Since the crystals will not form instantly, students can track and measure the progress of the growth each day by using a chart. They can measure this progress through drawing what they observe happening. In the end the students can compile their data and create a class graph. This also allows for students to artistically express what they are observing, tying art into the activity.
Here is a list of possible literature resources to have avaliable in the classroom to either introduce or compliment this experiment,
Cobb, Vicki, 1984, "Science Experiments You Can Eat", Harper Trophy. This book includes an example of another verison to grow rock candy crystals along with other edible experiments that might spark students interests and lead to further learning opportunities.
Gordon, Donald R.,2006, "The Rock Candy Bandits", Trafford Publishing. A great book to read during meeting time, telling the story of detectives trying to solve the case of who stole the rock candy.
Hall, Judy, 2003, "The Crystal Bible: A Definitive Guide to Crystals", 2003. A great extenstion book for this activity introducing students to the different forms and types of crystals.
Levine, Shar, Leslie Johnstone, and John Manders, 1999, "The Incredible Secret Formula Book", Troll Communications. This book includes a verison of creating your own rock candy crystals along with other activities for students to create.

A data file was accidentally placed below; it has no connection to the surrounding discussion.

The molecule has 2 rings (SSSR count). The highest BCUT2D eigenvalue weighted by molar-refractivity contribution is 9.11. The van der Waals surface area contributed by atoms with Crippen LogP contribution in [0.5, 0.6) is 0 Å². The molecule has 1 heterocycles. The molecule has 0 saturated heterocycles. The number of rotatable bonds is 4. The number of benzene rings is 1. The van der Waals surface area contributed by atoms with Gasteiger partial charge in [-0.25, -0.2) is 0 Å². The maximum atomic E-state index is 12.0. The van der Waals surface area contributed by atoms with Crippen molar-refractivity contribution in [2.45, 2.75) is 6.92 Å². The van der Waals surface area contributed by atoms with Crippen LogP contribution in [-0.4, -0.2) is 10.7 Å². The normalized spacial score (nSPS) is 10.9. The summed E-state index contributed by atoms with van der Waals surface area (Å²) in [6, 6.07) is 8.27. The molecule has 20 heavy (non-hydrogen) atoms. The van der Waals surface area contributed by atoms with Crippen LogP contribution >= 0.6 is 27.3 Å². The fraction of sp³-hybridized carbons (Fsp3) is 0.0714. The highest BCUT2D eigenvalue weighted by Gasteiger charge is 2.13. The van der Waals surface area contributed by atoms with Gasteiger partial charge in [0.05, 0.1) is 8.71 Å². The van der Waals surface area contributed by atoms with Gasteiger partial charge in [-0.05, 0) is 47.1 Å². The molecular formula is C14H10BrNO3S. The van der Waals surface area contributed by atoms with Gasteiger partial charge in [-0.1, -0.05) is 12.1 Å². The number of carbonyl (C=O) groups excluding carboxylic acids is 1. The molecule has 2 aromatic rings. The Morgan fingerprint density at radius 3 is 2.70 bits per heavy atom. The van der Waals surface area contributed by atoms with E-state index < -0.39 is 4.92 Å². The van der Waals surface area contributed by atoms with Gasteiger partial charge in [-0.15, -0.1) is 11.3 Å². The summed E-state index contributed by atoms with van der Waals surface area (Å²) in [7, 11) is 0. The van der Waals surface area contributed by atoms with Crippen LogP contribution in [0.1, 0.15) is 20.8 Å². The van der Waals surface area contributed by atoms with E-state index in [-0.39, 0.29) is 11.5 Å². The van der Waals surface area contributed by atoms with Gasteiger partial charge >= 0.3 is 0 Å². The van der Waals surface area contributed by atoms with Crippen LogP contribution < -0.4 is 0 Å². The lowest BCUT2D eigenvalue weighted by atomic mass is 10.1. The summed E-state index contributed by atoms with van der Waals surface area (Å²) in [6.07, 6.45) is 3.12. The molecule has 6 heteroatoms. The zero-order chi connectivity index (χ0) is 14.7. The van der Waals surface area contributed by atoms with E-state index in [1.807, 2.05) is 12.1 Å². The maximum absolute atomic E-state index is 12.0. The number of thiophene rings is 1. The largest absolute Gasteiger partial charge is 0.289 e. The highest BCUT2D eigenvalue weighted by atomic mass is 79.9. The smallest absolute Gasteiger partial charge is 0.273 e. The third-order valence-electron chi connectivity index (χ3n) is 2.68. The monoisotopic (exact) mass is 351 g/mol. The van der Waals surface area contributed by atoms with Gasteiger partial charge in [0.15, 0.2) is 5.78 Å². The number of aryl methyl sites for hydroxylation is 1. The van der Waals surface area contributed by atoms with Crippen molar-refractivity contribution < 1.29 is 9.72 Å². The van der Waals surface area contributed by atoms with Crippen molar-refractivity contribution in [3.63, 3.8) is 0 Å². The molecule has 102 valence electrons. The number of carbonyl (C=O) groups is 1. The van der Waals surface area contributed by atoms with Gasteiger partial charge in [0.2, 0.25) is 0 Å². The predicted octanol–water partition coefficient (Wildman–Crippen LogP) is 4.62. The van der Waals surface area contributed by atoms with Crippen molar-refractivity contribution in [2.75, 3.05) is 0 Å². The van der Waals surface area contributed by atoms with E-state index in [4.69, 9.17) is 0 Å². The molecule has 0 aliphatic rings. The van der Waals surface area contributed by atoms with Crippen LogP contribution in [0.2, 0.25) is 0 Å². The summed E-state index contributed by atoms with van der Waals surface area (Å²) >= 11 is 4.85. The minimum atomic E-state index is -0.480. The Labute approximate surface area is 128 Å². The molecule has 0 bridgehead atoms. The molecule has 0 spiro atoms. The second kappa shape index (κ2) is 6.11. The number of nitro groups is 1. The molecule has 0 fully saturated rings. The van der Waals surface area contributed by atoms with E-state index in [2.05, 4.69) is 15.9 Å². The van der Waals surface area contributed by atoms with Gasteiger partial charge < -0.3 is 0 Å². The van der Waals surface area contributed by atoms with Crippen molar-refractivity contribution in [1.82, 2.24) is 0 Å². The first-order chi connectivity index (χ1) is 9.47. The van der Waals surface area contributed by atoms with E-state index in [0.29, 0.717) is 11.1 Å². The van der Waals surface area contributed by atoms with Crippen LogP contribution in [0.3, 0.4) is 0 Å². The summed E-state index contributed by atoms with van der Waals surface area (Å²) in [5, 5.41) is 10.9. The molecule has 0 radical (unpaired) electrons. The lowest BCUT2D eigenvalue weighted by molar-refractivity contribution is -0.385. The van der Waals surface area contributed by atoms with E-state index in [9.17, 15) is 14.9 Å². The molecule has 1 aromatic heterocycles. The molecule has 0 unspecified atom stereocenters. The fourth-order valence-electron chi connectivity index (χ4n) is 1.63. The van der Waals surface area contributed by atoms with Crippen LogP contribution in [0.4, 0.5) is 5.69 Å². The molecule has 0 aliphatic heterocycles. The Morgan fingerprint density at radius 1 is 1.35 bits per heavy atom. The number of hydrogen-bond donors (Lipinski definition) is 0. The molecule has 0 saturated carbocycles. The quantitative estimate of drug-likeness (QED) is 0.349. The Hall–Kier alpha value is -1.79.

Morrison, Phylis and Alan Holden, 1982, "Crystals and Crystal Growing", MIT Press. This book introduces students to the form and shape of crystals.
Squire, Ann O., 2002, "Growing Crystals", Childrens Press. This book introduces students to the form and shape of crystals.
Symes, R.F and R.R. Harding, 2007, "Crystal and Gem", DK Children. This book introduces students to the form and shape of crystals.
Connections to educational standards
7.2 Investigation Students design and conduct a variety of their own investigations and projects.
a. Design and conduct an experiment (a“fair test”);
b. Design and conduct a systematic observation;
e. Plan and manage a schedule;
7.3 Theory Students understand the nature of mathematical, scientific, and technological theory.
b. Look for evidence that explains why things happen;
c. Modify explanations when new observations are made or new knowledge is gained.
7.12 Matter, Motion, Forces, and Energy Students understand forces and motion, the properties and composition of matter, and energy sources and transformations.
b. Observe and describe changes of states of matter (e.g., in water);
This could be used as an introductory lesson into further lessons (or unit) about crystals and crystal formations. There are numerous books (see literature connections) that can introduce students to the shapes, sizes, and colors of crystals.
Students could deconstruct their rock candy crystals once they have formed and inspect them under either a microscope or magniying glass and draw what they observe, being able to observe the shape of the individual crystals that have formed.
This lesson could also tie into a future lesson about the water cycle.